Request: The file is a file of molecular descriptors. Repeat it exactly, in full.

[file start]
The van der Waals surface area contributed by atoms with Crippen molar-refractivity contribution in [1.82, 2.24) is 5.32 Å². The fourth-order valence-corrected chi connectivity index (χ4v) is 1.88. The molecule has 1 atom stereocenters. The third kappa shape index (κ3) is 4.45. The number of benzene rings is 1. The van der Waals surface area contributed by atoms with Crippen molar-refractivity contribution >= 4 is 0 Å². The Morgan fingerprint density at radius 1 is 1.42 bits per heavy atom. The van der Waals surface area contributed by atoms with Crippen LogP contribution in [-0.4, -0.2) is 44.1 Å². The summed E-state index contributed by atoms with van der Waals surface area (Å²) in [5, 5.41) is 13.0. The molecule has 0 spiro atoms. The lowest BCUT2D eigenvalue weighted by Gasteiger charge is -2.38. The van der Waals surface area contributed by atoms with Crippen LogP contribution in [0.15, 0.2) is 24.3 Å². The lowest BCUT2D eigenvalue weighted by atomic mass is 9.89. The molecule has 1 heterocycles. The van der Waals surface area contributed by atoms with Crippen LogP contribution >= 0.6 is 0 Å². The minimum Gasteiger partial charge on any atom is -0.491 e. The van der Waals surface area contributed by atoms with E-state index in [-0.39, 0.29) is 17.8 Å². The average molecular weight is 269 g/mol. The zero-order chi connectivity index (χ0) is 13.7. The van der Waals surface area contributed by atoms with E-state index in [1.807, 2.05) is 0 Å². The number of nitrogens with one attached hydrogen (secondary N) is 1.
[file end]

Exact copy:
The van der Waals surface area contributed by atoms with Crippen molar-refractivity contribution in [1.82, 2.24) is 5.32 Å². The fourth-order valence-corrected chi connectivity index (χ4v) is 1.88. The molecule has 1 atom stereocenters. The third kappa shape index (κ3) is 4.45. The number of benzene rings is 1. The van der Waals surface area contributed by atoms with Crippen molar-refractivity contribution >= 4 is 0 Å². The Morgan fingerprint density at radius 1 is 1.42 bits per heavy atom. The van der Waals surface area contributed by atoms with Crippen LogP contribution in [-0.4, -0.2) is 44.1 Å². The summed E-state index contributed by atoms with van der Waals surface area (Å²) in [5, 5.41) is 13.0. The molecule has 0 spiro atoms. The lowest BCUT2D eigenvalue weighted by Gasteiger charge is -2.38. The van der Waals surface area contributed by atoms with Crippen LogP contribution in [0.15, 0.2) is 24.3 Å². The lowest BCUT2D eigenvalue weighted by atomic mass is 9.89. The molecule has 1 heterocycles. The van der Waals surface area contributed by atoms with Crippen LogP contribution >= 0.6 is 0 Å². The minimum Gasteiger partial charge on any atom is -0.491 e. The van der Waals surface area contributed by atoms with E-state index in [-0.39, 0.29) is 17.8 Å². The average molecular weight is 269 g/mol. The zero-order chi connectivity index (χ0) is 13.7. The van der Waals surface area contributed by atoms with E-state index in [1.807, 2.05) is 0 Å². The number of nitrogens with one attached hydrogen (secondary N) is 1.